It may seem odd, with "The Help" gobbling up box office dollars, to lament the lack of movies about African-Americans.
But the announcement Tuesday that Brad Pitt, Chiwetel Ejiofor and director Steve McQueen would collaborate on a new film called "Twelve Years a Slave" brought to the fore an uncomfortable reality: It may be a very good moment for movies about black history, but it's a terrible time for movies about the contemporary black experience.
"The Help," which looks at the segregated South in the early 1960s, and "Twelve Years," a true story about a free black man who was kidnapped and enslaved in 1853, both hark back to an era when equality was a distant dream and racism the norm. These films follow a long line of dramas set amid the slavery of the 19th century and the segregation of the 20th: "Beloved," "Amistad," "Mississippi Burning" and "The Color Purple," to name a few.
And more historical films are on their way. Quentin Tarantino's "Django Unchained" is about an escaped slave (Jamie Foxx) who becomes a bounty hunter so he can free other slaves, while "Abraham Lincoln: Vampire Hunter" gives a genre fillip to a story about the 16th president, his friendship with a slave and the general difficulties of being black in America circa the early 1860s.
What we don't have in all these explorations of blacks in America, however, are dramas that speak to a contemporary experience, a "Boyz n the Hood" or even a "How Stella Got Her Groove Back," both of which now seem to have come out very long ago (and, indeed, did -- 20 years ago for "Boyz" and 13 for "Stella").
Instead of a hard-hitting exploration of the ghetto, John Singleton is now making Taylor Lautner action movies (the upcoming "Abduction").
Even Spike Lee, filmmaker laureate of the black experience, has turned away, temporarily at least, from those themes to concentrate on a remake of the Asian action hit "Oldboy," a function, perhaps, of studio and financier unwillingness to support a modern black drama.
There is, indeed, the occasional, and far more niche, comedy such as Salim Akil's "Jumping the Broom." The one major filmmaker exception, of course, is Tyler Perry, who has recently backed a relatively contemporary black saga (the 1987-set "Precious") and directed another modern dramatic look at black lives ("For Colored Girls") but generally makes broad comedies that speak as much as to cross-dressing absurdities as to potent sociological truths.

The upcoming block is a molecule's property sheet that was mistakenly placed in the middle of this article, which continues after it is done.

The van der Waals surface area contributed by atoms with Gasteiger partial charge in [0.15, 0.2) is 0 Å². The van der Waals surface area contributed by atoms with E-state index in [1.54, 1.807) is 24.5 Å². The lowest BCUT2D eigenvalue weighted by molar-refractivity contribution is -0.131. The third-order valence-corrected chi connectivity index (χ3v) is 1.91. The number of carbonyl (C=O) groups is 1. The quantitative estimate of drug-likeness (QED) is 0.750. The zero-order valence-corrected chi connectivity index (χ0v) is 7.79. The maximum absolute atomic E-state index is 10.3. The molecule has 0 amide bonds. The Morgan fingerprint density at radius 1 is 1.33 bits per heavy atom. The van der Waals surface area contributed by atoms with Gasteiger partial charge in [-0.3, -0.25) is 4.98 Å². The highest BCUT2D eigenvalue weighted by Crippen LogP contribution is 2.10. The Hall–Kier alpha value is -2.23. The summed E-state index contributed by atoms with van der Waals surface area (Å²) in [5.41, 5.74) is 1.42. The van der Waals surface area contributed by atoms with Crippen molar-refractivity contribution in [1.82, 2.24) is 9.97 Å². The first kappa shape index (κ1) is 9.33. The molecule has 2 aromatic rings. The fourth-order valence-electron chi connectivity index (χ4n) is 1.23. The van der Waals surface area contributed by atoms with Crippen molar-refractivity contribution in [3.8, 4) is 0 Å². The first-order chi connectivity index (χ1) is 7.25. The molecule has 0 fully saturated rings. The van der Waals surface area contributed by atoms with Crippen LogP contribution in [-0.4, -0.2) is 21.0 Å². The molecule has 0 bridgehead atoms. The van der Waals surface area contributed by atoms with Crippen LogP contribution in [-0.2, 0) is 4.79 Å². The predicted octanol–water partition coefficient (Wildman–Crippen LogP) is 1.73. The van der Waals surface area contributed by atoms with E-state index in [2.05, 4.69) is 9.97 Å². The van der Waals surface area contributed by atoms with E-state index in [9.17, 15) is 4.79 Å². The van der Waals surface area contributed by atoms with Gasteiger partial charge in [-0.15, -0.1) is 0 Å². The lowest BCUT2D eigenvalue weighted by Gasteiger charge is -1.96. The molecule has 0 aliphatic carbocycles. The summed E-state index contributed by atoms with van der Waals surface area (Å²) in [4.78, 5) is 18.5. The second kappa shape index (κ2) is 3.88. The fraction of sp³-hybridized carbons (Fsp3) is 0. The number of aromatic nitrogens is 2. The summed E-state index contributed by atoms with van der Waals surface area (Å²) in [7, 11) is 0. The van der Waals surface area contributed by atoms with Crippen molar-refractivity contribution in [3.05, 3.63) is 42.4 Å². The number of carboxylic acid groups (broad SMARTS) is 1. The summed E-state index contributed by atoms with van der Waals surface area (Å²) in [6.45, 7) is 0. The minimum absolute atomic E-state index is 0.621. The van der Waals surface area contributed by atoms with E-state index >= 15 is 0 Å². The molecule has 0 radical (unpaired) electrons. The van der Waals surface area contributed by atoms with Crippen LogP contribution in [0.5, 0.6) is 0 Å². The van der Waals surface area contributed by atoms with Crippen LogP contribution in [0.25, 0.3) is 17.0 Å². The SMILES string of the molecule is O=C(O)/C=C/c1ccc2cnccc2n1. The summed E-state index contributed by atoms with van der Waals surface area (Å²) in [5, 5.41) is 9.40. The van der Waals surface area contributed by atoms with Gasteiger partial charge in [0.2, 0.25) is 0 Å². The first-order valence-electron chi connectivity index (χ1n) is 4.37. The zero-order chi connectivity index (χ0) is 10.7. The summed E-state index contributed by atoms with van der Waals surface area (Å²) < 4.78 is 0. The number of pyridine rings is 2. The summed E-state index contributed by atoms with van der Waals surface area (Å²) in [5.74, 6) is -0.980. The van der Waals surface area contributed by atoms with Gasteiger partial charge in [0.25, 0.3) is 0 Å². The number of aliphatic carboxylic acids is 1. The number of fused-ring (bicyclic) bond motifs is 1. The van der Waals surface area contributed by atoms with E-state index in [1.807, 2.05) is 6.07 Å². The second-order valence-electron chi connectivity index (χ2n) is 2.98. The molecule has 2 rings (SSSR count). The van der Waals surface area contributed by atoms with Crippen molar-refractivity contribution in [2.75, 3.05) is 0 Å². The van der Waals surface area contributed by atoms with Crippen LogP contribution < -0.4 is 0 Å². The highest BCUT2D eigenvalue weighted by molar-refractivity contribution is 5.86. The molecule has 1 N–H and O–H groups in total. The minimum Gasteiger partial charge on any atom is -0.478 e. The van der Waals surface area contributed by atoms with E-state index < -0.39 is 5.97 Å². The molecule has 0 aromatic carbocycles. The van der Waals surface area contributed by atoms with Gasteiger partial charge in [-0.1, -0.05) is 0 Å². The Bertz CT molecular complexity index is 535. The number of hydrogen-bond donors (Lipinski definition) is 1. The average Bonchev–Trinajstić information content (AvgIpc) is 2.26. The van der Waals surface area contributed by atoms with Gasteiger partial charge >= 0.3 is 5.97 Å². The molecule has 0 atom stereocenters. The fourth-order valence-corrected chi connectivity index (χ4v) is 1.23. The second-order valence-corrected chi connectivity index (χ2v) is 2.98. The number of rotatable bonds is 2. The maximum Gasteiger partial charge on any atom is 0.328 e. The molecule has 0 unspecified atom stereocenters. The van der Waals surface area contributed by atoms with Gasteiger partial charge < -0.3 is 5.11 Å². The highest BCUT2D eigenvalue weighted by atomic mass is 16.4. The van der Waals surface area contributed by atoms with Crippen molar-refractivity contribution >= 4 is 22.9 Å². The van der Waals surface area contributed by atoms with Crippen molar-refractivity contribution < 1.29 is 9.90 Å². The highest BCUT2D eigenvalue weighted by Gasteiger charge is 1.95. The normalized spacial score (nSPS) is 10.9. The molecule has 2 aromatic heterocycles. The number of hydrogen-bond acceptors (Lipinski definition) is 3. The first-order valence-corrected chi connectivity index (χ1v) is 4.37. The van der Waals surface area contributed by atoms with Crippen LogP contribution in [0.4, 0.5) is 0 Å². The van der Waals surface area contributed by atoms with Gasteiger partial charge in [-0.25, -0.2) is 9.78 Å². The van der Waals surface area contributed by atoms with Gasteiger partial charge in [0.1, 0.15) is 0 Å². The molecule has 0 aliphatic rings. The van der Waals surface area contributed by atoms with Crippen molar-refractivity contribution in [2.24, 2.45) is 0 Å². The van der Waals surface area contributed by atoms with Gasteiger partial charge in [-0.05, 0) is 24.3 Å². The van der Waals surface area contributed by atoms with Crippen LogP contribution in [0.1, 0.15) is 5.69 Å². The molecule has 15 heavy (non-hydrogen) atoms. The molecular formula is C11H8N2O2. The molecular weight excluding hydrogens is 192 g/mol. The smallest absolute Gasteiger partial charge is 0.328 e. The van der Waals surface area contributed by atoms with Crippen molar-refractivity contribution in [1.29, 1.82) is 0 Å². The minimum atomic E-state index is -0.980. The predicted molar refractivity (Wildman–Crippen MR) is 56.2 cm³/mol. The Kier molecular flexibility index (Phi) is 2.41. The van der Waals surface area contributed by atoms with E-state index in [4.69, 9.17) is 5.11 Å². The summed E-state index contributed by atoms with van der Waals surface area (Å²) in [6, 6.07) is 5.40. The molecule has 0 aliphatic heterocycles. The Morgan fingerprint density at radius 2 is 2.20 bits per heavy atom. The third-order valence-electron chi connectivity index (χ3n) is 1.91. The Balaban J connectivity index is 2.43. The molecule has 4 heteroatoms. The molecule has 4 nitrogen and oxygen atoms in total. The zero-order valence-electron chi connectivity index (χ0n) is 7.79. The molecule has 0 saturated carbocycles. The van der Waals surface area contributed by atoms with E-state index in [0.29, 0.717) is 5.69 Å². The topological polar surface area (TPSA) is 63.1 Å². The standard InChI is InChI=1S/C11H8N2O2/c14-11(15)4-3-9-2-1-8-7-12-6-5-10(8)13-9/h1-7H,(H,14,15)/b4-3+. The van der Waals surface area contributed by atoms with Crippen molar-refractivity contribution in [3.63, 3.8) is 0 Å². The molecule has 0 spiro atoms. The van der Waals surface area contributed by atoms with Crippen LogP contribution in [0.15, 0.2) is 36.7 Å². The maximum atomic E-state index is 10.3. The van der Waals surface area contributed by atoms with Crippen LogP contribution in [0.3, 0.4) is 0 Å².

"There are not a lot of [contemporary black dramas] being made -- there's really nothing outside of 'Colored Girls' this year," Singleton acknowledged when asked about the subject this past winter. While he said he rued the absence, he personally felt the need to make another sort of movie at this point in his career.
"For now I wanted to tell stories about youth and youth culture in a different way," he said -- not saying, but perhaps not needing to, that getting a more black-centric movie made for any significant budget would be a steep climb.
In some ways, all of this is progress. Before the 1980s, there weren't even many period movies about American blacks, the occasional "Raisin in the Sun" or "To Kill a Mockingbird" excepted. There's also no question that a racially riven South is a ripe setting for a movie; the dramatic opportunities are abundant and rich.
To be fair to Hollywood (in a way), it doesn't make many dramas about contemporary people of any color, betting that these movies are too niche to be worth their time or money. Most compelling dramas these days about people of any color come from outside the system, if they come at all.
Still, as black history finds itself enjoying a new cinematic moment, it's worth noting and even questioning the absence of contemporary-set films. The focus almost exclusively on the period South is, after all, not only a disservice to Americans of all colors, and particularly to the nearly 40 million black people who live in this country. It is also a disservice, in its way, to the South, offering a frozen-in-amber view of the region instead of capturing its more complex modern dynamics.
The desire to look back is an understandable and even healthy part of what movies do. But with so much gazing into the rearview mirror, it's fair to ask why Hollywood seems so intent on avoiding so much of what sits on the road today.